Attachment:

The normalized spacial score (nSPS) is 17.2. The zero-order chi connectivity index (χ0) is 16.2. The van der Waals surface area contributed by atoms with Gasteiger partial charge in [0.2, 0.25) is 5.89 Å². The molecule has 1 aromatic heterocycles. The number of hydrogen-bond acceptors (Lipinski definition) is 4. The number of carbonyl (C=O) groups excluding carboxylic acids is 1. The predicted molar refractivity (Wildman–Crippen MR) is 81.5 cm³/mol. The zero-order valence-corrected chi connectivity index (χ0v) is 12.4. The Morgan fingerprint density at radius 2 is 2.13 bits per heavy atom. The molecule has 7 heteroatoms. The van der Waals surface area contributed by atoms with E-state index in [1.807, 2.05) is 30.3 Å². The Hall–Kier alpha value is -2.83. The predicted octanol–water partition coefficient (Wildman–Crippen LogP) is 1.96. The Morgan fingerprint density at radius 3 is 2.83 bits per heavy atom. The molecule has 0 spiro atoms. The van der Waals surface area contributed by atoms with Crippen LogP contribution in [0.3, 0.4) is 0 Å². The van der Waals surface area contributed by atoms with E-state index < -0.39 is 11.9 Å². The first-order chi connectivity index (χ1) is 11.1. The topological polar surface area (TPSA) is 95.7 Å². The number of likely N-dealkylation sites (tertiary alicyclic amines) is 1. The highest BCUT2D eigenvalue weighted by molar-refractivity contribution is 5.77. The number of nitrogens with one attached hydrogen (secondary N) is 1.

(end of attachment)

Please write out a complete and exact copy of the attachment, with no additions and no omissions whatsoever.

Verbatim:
The normalized spacial score (nSPS) is 17.2. The zero-order chi connectivity index (χ0) is 16.2. The van der Waals surface area contributed by atoms with Gasteiger partial charge in [0.2, 0.25) is 5.89 Å². The molecule has 1 aromatic heterocycles. The number of hydrogen-bond acceptors (Lipinski definition) is 4. The number of carbonyl (C=O) groups excluding carboxylic acids is 1. The predicted molar refractivity (Wildman–Crippen MR) is 81.5 cm³/mol. The zero-order valence-corrected chi connectivity index (χ0v) is 12.4. The Morgan fingerprint density at radius 2 is 2.13 bits per heavy atom. The molecule has 7 heteroatoms. The van der Waals surface area contributed by atoms with E-state index in [1.807, 2.05) is 30.3 Å². The Hall–Kier alpha value is -2.83. The predicted octanol–water partition coefficient (Wildman–Crippen LogP) is 1.96. The Morgan fingerprint density at radius 3 is 2.83 bits per heavy atom. The molecule has 0 spiro atoms. The van der Waals surface area contributed by atoms with Crippen LogP contribution in [0.3, 0.4) is 0 Å². The van der Waals surface area contributed by atoms with E-state index < -0.39 is 11.9 Å². The first-order chi connectivity index (χ1) is 11.1. The topological polar surface area (TPSA) is 95.7 Å². The number of likely N-dealkylation sites (tertiary alicyclic amines) is 1. The highest BCUT2D eigenvalue weighted by molar-refractivity contribution is 5.77. The number of nitrogens with one attached hydrogen (secondary N) is 1.